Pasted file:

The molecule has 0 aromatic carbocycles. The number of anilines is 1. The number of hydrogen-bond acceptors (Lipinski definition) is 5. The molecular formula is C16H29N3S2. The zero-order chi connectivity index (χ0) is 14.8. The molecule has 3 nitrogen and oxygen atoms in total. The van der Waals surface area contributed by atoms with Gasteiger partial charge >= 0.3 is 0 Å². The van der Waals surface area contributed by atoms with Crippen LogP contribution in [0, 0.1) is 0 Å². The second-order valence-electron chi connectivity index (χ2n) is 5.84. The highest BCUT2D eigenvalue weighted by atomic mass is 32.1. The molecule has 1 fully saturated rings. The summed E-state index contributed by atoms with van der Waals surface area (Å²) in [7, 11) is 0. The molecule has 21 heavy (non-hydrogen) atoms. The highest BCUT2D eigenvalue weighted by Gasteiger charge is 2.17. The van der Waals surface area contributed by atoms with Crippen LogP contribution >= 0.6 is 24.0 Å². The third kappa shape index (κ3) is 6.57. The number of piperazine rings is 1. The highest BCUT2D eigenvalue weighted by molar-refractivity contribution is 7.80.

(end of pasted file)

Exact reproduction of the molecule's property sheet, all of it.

The molecule has 0 aromatic carbocycles. The number of anilines is 1. The number of hydrogen-bond acceptors (Lipinski definition) is 5. The molecular formula is C16H29N3S2. The zero-order chi connectivity index (χ0) is 14.8. The molecule has 3 nitrogen and oxygen atoms in total. The van der Waals surface area contributed by atoms with Gasteiger partial charge >= 0.3 is 0 Å². The van der Waals surface area contributed by atoms with Crippen LogP contribution in [0, 0.1) is 0 Å². The second-order valence-electron chi connectivity index (χ2n) is 5.84. The highest BCUT2D eigenvalue weighted by atomic mass is 32.1. The molecule has 1 fully saturated rings. The summed E-state index contributed by atoms with van der Waals surface area (Å²) in [7, 11) is 0. The molecule has 21 heavy (non-hydrogen) atoms. The highest BCUT2D eigenvalue weighted by Gasteiger charge is 2.17. The van der Waals surface area contributed by atoms with Crippen LogP contribution >= 0.6 is 24.0 Å². The third kappa shape index (κ3) is 6.57. The number of piperazine rings is 1. The highest BCUT2D eigenvalue weighted by molar-refractivity contribution is 7.80.